said that once they’re introduced to an enterprise, wikis usually 
proliferate. Once a technically minded group, say a staff of 
engineers, installs a wiki for a particular project, that wiki 
software is often adopted by other groups over time.    (029)

*Nature of collaboration*    (030)

Wikis are so straightforward that it’s difficult to assess the 
changes they could make to social collaboration overall. In many 
ways, a wiki doesn’t change the nature of collaboration, it just 
streamlines record-keeping. “It was certainly no silver bullet,” 
Daconta said of the DRM wiki. While it offered a quick way to 
post material, the wiki did not alter the process of developing 
the DRM itself.    (031)

A common aspect of collaborative workgroups is that many people 
offer some input, but there are usually a few people who serve up 
the lion’s share. Implicit in the wiki’s ease-of-use is the 
assumption that it lowers the barrier of participation, thereby 
fostering a more democratic environment. But when reflecting on 
the group dynamics of developing the DRM, Daconta found it 
similar to large group projects he had participated in before.    (032)

“The success of the wiki directly relates to the comfort level 
and the training of the group,” Daconta said. Although wikis are 
easy to use, some training is still required to handle details 
like markup. Turnbull periodically holds phone seminars on how to 
use the CIM wiki so participants in various government projects 
quickly get up to speed. So the technical barrier to online 
collaboration can be lowered through wikis, but not eliminated. 
“The problem is your non-techies will shy away from it,” Daconta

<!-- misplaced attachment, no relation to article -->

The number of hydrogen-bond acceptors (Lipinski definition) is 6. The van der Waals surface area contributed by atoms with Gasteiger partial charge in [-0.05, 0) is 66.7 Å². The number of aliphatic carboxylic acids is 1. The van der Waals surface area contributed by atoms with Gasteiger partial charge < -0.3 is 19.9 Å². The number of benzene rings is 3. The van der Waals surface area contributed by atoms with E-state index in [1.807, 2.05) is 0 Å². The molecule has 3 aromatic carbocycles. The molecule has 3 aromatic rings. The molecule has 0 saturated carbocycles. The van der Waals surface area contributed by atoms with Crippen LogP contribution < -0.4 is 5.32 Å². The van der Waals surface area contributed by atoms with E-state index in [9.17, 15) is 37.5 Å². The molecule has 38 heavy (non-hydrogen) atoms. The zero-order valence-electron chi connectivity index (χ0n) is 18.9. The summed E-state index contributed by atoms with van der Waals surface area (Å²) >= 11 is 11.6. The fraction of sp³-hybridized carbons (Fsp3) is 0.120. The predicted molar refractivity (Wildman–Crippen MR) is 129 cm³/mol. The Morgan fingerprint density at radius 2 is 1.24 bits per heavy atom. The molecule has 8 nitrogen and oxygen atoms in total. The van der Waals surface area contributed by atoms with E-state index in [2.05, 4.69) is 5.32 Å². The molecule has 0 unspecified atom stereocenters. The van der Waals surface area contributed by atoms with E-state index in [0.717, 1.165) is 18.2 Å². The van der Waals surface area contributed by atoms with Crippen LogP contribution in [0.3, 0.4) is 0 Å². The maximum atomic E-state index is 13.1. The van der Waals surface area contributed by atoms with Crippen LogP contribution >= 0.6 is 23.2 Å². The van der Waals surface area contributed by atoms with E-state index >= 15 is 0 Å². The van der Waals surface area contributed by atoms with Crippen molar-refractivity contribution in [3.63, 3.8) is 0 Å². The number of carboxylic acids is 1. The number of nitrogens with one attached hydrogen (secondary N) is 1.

said, noting that today’s wiki editing software is still primitive.    (033)

Others, however, see wikis portending great organizational 
change. Andrus is one who can see how wikis could dramatically 
change reporting routines for the CIA, which must collect and 
analyze data from around the world. He admits that the 
organization is now outgunned by Web users, at least when it 
comes to basic fact-gathering and reporting.    (034)

As an example, he points to a Wikipedia [www.wikipedia.com] entry 
on last summer’s terrorist bombings in London. Within 90 minutes 
of the bombing, a Wikipedia page was posted about the event and 
was updated almost continually in the days that followed. “There 
was no editor-in-chief. No one told anybody to do this. [People] 
took it upon themselves to make this entry. They were empowered,” 
Andrus said.    (035)

This approach is a powerful contrast to the CIA’s routine. The 
usual process of the CIA is to collect information, write a 
report, carefully edit the report to eliminate errors and push 
the copy through production. “That is a yesterday’s-news-tomorrow 
paradigm,” he said.    (036)

Wiki software points to a new model, Andrus noted: Instead of 
editing and then publishing material, the material is published 
first and edited later.    (037)

Andrus isn’t alone in advocating this approach. At last spring’s 
LinuxWorld Conference in Boston, Peter Thoeny, who manages the 
Twiki Wiki software, also expressed a similar sentiment. Managers 
usually first see wikis as chaotic, he noted. They want the 
content to be perfect before it’s posted. But overall, it is more 
efficient to post new material early and then revise it often. 
Thoeny noted that this is the approach used by embedded software 
maker Wind River Software, which has an internal corporate wiki 
that, with over 85,000 pages, is updated 22,000 times a month.    (038)

Using such an approach, Andrus said, “Once we get a critical 
mass, we can change the way we do intelligence forever.”    (039)

//    (040)